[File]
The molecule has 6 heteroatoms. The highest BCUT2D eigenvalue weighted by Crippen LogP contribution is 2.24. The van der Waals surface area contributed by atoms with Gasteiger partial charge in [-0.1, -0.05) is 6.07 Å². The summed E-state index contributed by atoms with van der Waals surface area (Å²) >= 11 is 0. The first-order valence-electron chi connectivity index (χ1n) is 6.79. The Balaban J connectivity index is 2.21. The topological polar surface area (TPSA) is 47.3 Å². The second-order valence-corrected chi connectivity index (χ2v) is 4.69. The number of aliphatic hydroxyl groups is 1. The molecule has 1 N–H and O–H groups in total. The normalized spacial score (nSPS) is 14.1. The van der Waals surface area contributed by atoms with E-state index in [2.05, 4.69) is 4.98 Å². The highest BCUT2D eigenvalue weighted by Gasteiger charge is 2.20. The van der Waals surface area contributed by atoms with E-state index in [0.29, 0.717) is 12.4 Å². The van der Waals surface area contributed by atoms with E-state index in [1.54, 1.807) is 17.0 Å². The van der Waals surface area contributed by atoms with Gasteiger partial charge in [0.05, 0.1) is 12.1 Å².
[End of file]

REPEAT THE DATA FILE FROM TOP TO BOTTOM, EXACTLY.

The molecule has 6 heteroatoms. The highest BCUT2D eigenvalue weighted by Crippen LogP contribution is 2.24. The van der Waals surface area contributed by atoms with Gasteiger partial charge in [-0.1, -0.05) is 6.07 Å². The summed E-state index contributed by atoms with van der Waals surface area (Å²) >= 11 is 0. The first-order valence-electron chi connectivity index (χ1n) is 6.79. The Balaban J connectivity index is 2.21. The topological polar surface area (TPSA) is 47.3 Å². The second-order valence-corrected chi connectivity index (χ2v) is 4.69. The number of aliphatic hydroxyl groups is 1. The molecule has 1 N–H and O–H groups in total. The normalized spacial score (nSPS) is 14.1. The van der Waals surface area contributed by atoms with E-state index in [2.05, 4.69) is 4.98 Å². The highest BCUT2D eigenvalue weighted by Gasteiger charge is 2.20. The van der Waals surface area contributed by atoms with E-state index in [0.29, 0.717) is 12.4 Å². The van der Waals surface area contributed by atoms with E-state index in [1.54, 1.807) is 17.0 Å². The van der Waals surface area contributed by atoms with Gasteiger partial charge in [0.05, 0.1) is 12.1 Å².